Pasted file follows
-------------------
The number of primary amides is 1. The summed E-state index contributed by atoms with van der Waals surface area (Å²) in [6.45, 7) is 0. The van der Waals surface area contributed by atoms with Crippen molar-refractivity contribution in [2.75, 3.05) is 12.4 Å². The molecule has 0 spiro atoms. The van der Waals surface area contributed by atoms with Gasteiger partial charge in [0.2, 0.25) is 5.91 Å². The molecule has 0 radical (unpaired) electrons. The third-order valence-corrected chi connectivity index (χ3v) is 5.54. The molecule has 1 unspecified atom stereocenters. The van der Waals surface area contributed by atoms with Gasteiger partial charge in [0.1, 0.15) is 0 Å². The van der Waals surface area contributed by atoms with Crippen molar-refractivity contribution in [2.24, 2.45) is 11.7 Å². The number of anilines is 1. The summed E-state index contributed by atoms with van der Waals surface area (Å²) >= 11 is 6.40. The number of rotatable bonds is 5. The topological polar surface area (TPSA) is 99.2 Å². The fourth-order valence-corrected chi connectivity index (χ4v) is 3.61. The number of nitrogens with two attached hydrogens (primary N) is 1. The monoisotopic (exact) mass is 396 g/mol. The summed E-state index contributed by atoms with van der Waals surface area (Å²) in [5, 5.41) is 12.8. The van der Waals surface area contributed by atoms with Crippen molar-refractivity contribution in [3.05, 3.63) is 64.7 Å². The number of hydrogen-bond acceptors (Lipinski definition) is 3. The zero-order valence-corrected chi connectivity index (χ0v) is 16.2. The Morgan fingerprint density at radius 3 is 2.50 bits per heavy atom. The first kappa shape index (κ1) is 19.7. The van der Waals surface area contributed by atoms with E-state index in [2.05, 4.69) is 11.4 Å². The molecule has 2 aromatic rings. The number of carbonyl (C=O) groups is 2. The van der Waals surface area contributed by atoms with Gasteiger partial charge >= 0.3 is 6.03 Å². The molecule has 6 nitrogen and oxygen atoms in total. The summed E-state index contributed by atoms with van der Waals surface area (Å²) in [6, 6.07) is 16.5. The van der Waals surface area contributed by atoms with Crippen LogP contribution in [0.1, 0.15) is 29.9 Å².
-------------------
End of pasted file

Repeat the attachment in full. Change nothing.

The number of primary amides is 1. The summed E-state index contributed by atoms with van der Waals surface area (Å²) in [6.45, 7) is 0. The van der Waals surface area contributed by atoms with Crippen molar-refractivity contribution in [2.75, 3.05) is 12.4 Å². The molecule has 0 spiro atoms. The van der Waals surface area contributed by atoms with Gasteiger partial charge in [0.2, 0.25) is 5.91 Å². The molecule has 0 radical (unpaired) electrons. The third-order valence-corrected chi connectivity index (χ3v) is 5.54. The molecule has 1 unspecified atom stereocenters. The van der Waals surface area contributed by atoms with Gasteiger partial charge in [0.1, 0.15) is 0 Å². The van der Waals surface area contributed by atoms with Crippen molar-refractivity contribution in [2.24, 2.45) is 11.7 Å². The number of anilines is 1. The summed E-state index contributed by atoms with van der Waals surface area (Å²) >= 11 is 6.40. The number of rotatable bonds is 5. The topological polar surface area (TPSA) is 99.2 Å². The fourth-order valence-corrected chi connectivity index (χ4v) is 3.61. The number of nitrogens with two attached hydrogens (primary N) is 1. The monoisotopic (exact) mass is 396 g/mol. The summed E-state index contributed by atoms with van der Waals surface area (Å²) in [5, 5.41) is 12.8. The van der Waals surface area contributed by atoms with Crippen molar-refractivity contribution in [3.05, 3.63) is 64.7 Å². The number of hydrogen-bond acceptors (Lipinski definition) is 3. The zero-order valence-corrected chi connectivity index (χ0v) is 16.2. The Morgan fingerprint density at radius 3 is 2.50 bits per heavy atom. The first kappa shape index (κ1) is 19.7. The van der Waals surface area contributed by atoms with E-state index in [2.05, 4.69) is 11.4 Å². The molecule has 2 aromatic rings. The number of carbonyl (C=O) groups is 2. The van der Waals surface area contributed by atoms with Gasteiger partial charge >= 0.3 is 6.03 Å². The molecule has 6 nitrogen and oxygen atoms in total. The summed E-state index contributed by atoms with van der Waals surface area (Å²) in [6, 6.07) is 16.5. The van der Waals surface area contributed by atoms with Crippen LogP contribution in [0.1, 0.15) is 29.9 Å².